Bexar County releases jail report commissioned by Trish DeBerry – San Antonio Express-News

SAN ANTONIO — Initially perceived as a bitter attempt to undermine Bexar County Sheriff Javier Salazar, a report analyzing jail operations was received in good spirits by both he and Commissioners Court.

“It’s music to my ears,” Salazar said.

In October 2021, former Pct. 3 Commissioner Trish DeBerry requested a second consultant following a heated exchange with Salazar when he announced that he hired Belton-based Detain Inc. to make recommendations on jail operations. Salazar used $50,000 in seized asset forfeiture funds to pay for the contract.

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E. Keith Neely — who recently joined the Orange County Corrections Department in Florida — presented the report at a Commissioners Court meeting. Neely represents American Correctional Consultants, which Commissioners Court contracted for $20,000.

“I felt like he was being brought on by a certain person on the court as a hired gun,” Salazar said after Neely’s report was released. “So I saw fit to hire my own consultant to protect our interests and make sure that we were keeping honest people honest. As it turned out, both consultants reports were really pretty much in line.”

Neely identified many of the problems the sheriff has previously addressed, including an increased population brought on by a lack of beds at state or mental health facilities for inmates already sentenced by a judge.

Much of Neely’s presentation focused on improving morale for deputies, such as a pay raise that has since been implemented in this year’s collective bargaining agreement and a revamp of break rooms into a cafe-style space with internet access.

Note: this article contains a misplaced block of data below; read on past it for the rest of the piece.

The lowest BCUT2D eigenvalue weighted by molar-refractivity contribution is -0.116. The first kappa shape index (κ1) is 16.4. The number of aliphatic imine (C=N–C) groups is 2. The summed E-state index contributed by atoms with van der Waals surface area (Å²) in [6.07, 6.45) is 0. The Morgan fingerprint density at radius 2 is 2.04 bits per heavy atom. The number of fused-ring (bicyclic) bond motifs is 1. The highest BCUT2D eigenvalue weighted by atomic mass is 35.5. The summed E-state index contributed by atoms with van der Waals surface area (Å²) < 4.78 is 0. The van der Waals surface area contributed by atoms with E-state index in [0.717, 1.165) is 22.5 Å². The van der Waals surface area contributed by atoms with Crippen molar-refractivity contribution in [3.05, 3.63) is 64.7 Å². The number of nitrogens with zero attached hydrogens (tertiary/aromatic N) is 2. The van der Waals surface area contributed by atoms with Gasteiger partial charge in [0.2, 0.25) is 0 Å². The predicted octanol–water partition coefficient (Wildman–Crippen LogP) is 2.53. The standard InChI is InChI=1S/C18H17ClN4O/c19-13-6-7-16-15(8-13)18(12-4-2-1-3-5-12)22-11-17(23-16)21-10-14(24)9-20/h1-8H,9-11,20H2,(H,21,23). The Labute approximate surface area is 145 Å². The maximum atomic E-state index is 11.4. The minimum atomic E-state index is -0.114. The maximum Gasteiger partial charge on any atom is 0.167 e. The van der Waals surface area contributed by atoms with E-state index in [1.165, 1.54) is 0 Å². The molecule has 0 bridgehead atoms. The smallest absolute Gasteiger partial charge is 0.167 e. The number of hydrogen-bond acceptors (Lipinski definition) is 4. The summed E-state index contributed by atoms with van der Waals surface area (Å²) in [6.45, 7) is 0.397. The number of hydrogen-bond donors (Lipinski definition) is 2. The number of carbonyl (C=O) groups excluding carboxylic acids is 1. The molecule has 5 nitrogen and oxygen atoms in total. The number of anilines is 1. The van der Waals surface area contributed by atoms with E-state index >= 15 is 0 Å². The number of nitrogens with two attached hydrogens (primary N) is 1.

Salazar said the latter is doable but needs to be brought up during budget discussions. He said deputies did not have lunch breaks when he came on board as sheriff as a result of a previous collective bargaining agreement.

Both consultant reports, which focused on jail operations in November 2021, found that pay for deputies at the time was not competitive with the top counties in Texas.

Detain’s report showed that starting detention officers were making an average of 15 percent less than their counterparts in six large metropolitan counties in Texas as of November 2021. Even nearby counties like Comal, Atascosa and Kendall offered higher starting wages.

After the starting salary was bumped up to $43,908, Bexar County moved from 18th to 11th on the list of most competitive counties, according to Neely’s report. The top three were Lubbock, Ector and Tarrant counties, which all have a higher cost of living than Bexar County.

For morale, Neely recommended a performance award for courageous acts or new techniques that impact the agency. He also suggested bi-annual town hall meetings to promote discussion and engagement between the leadership team and staff.

County commissioners and Judge Nelson Wolff were pleased by the report and its recommendations and asked what Neely thought should be the top priority.

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They looked at projects in the works to help alleviate the population of more than 4,600 inmates, many of whom have already been sentenced to prison or rehabilitative programs.

Mike Lozito, director of the criminal justice department, said a new facility at the Applewhite Recovery Center focusing on substance abuse is opening in the spring with 50 beds and 60 beds for women will be added in 2024.

They also discussed potentially unfreezing additional civilian positions to lighten the load placed on sworn detention officers. Nineteen civilian positions were unfrozen this fiscal year.

Calvert spoke of bringing Neely back for an annual review.

“That would be helpful to keep sunlight on the improvements we need to have,” Calvert said.

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